How do we control our computers? Keyboards and pointing devices? Spoken commands?
Most of us still do use keyboards and pointing devices. Some of us also use voice part of the time but not exclusively. Dragon is the main software used for that, but few of us depend on it to handle all computer control tasks. I use Dragon’s speech-to-text for dictation, quite a lot, but it doesn’t substitute for a mouse much of any. (Latest versions do many such tasks, though.)
Unless we start using touch screens a lot, which would mean acquiring a new monitor, or a new laptop so equipped, or a tablet/slate device, chances are we will be mouse users for some time to come.
Meanwhile, newer operating systems will “expect” some changes in how we interact with our computers and communications devices. Windows 8, for instance, will assume that we may want to use gestures other than “pointing.” And if we use a mouse, it won’t be our father’s (or mother’s) mouse—even though the mouse, unlike the Oldsmobile, may still be around for some time to come. (As for me, I do not expect the Olds to make a comeback. But I long for a modern version of my all-time fave pointing device: the trackball the size of a billiard ball, which was in fact a billiard ball in a special cradle, which I used with my Atari 1040 ST.)
Tech Republic recently asked readers whether there should be two separate editions of Windows 8: one for the desktop (or “standard” laptop) and a different one for tablets. No clear consensus emerged from the response.
One theme was noticeable among many comments: technology users expect that touch and gesture are going to be the most prevalent user interface, and that change will not be long in coming.
So how are we users going to get used to that? The longer we have used computers, the longer we have depended on using keyboard and mouse as our “most natural” way to interact with the machine. Well, we have used touchpads, but by far the best thing about them is that they are built in as opposed to attached, so they go with the laptop with no fuss, and they do not take up one of the precious USB slots. They are still somewhat awkward to use.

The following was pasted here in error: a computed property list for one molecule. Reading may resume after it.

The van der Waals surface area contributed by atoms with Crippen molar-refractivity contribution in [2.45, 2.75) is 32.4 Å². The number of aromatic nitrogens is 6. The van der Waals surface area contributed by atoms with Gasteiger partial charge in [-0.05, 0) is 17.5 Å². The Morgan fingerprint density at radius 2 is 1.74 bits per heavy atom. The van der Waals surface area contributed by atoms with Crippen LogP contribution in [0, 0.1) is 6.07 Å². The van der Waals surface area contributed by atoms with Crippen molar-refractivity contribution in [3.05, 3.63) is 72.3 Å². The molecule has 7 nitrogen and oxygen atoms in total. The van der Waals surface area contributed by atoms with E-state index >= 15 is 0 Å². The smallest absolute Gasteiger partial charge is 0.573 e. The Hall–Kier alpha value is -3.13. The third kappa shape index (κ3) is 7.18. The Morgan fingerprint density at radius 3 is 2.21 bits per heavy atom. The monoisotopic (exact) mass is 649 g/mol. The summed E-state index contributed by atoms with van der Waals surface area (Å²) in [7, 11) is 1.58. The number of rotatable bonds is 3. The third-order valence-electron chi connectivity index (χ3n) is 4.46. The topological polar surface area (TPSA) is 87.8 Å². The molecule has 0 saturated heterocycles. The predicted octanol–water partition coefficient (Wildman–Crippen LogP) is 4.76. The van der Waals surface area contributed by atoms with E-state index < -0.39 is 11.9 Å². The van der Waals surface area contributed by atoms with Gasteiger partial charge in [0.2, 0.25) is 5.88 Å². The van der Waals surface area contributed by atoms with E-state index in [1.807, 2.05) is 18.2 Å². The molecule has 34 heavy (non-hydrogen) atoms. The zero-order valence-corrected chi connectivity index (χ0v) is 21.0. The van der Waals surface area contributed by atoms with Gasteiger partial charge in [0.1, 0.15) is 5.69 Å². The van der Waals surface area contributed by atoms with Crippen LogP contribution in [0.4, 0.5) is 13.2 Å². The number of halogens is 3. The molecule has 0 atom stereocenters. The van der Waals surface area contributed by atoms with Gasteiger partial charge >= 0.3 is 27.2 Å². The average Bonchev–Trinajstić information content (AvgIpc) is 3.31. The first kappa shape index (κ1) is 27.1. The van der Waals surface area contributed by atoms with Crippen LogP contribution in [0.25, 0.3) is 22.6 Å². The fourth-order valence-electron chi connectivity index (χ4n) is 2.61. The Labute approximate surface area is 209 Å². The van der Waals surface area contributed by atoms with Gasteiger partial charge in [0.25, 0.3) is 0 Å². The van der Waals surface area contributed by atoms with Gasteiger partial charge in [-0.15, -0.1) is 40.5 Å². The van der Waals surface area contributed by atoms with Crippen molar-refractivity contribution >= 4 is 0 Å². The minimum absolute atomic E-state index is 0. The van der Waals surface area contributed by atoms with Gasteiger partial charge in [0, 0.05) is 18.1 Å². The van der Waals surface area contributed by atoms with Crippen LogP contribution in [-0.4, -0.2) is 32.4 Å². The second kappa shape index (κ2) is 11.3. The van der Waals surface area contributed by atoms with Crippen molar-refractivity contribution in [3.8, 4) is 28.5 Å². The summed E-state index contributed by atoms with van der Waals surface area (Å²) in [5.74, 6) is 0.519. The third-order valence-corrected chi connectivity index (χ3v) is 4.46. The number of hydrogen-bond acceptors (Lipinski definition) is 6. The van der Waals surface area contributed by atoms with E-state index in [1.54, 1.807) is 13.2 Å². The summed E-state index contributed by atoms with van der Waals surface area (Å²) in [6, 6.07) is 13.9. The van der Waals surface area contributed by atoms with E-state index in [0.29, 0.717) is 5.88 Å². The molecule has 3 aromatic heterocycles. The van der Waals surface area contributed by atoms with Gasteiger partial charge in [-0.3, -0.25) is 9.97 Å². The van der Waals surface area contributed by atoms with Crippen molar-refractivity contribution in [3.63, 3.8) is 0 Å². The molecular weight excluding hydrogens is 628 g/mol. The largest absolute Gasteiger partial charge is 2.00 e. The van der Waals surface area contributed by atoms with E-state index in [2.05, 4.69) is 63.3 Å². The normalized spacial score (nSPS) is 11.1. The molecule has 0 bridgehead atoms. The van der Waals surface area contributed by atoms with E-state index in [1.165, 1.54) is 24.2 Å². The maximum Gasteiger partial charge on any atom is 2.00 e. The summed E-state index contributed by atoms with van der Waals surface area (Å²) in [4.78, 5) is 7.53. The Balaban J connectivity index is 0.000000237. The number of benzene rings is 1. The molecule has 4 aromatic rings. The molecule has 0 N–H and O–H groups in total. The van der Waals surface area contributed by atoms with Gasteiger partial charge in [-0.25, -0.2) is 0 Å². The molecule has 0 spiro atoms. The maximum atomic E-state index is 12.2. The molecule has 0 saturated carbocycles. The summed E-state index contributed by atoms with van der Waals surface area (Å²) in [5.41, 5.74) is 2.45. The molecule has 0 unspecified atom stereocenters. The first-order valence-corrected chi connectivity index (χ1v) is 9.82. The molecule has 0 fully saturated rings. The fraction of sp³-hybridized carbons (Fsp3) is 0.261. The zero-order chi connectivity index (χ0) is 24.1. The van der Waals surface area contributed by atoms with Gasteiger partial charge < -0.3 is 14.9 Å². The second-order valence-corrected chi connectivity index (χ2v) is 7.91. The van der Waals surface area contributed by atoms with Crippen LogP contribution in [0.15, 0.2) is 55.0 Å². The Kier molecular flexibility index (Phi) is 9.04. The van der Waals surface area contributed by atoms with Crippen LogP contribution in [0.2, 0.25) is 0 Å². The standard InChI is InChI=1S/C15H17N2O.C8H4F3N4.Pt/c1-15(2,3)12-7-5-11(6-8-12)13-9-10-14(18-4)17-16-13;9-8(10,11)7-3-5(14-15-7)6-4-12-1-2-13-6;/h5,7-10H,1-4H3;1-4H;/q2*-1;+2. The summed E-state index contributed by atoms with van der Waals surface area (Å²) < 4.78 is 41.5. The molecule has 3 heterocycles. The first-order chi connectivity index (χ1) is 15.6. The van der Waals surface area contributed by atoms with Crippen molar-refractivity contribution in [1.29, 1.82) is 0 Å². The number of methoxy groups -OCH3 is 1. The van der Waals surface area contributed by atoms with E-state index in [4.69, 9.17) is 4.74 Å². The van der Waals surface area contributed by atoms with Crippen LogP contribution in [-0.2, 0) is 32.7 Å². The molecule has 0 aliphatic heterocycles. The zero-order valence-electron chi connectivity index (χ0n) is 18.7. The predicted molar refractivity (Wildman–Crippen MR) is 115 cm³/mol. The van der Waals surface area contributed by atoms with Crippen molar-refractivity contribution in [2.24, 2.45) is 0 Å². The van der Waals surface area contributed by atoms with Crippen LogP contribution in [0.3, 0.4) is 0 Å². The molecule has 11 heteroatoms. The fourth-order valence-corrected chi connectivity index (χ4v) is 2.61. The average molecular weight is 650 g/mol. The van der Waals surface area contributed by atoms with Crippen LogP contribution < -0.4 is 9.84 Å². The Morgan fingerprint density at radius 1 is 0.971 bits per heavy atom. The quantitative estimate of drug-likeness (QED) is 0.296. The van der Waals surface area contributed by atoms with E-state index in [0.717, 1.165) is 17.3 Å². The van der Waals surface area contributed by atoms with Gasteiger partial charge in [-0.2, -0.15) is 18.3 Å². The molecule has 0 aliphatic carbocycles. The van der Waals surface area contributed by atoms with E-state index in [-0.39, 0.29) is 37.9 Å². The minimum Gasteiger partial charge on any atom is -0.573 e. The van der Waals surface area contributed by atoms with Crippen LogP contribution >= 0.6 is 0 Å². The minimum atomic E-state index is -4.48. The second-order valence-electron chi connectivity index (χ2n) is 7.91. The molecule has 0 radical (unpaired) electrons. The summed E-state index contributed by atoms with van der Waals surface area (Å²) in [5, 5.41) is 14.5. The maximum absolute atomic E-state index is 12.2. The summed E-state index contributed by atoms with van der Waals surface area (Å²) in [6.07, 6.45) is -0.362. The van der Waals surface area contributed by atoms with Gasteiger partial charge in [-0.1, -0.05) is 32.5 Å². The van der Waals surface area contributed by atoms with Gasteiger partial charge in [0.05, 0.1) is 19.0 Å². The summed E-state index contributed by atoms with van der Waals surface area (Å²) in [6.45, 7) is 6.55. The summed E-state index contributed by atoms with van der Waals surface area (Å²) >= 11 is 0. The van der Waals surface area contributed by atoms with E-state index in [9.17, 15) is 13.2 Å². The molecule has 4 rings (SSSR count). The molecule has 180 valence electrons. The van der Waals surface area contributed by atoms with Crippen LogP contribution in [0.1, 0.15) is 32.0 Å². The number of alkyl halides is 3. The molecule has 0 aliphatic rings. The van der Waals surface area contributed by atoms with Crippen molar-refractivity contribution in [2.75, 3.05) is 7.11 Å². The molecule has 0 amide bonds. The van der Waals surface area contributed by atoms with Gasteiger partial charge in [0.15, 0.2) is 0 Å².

Well, Microsoft has given lots of thought to how to get us accustomed to touch or gesture interaction with computers. Not only is that the wave of the future, and Windows 8 will be part of that future, but it might be part of the wave of the present, too. To that end, Microsoft is about to provide the Touch Mouse.
What a concept! The Touch Mouse will help us transition to the world of touch and gesture, from the world of mouse movement, scrolling and clicking. We will be able to do that before Windows 8 is upon us, refusing to yield up all its bells and whistles through mouse and keyboard alone.
The Microsoft Touch Mouse is not yet available, but has been promised for sometimes this summer. The model shown at CES (Consumer Electronics Show, held in Las Vegas a month or so back) was a multitouch device with a form factor somewhat similar to that of the mouse, but with the ability to accept touch and gesture.
Microsoft says the Touch Mouse will let the user point, click and drag, as a conventional mouse does, and also do many other things by moving the fingers across its surface in much the same way as you would use a touch screen. In a sense, it will convert a conventional screen to a touch screen.
Users can employ one, two or three fingers in various gestures. Flick to scroll rapidly through a document—that takes one finger. The mouse is just sitting there. Pan or tilt or revolve with a different flick.
Move forward or backward through slides or arrays of photos or a browser by thumb motions.
Two-finger pinching or stretching or spreading gestures will maximize or minimize windows, snap them to guides, dock them or restore them.
Three fingers will hide or show the desktop, or launch the Instant Viewer revealing a bunch of thumbnails or all the open windows.
The Touch Mouse has been years in design. Its features and functions had to be coordinated with features and functions of the emerging operating systems and hardware.
The Touch Mouse will be available well before Windows 8, but will be usable with current Microsoft operating systems—even though some of its features may not be accessible before Windows 8 arrives. A main target market will be Windows 7 users. For them in particular, the Touch Mouse will help them transition to the world of touch and gesture—the world of tablets, the world of Windows 8.
Of course I’ll want a Touch Mouse. If I manage to score one before you do, I’ll review it here. If you get one first, let me know how it works for you and we can share that with other readers here. Deal?
E Drymar@gmail.com. Skype lilimartini.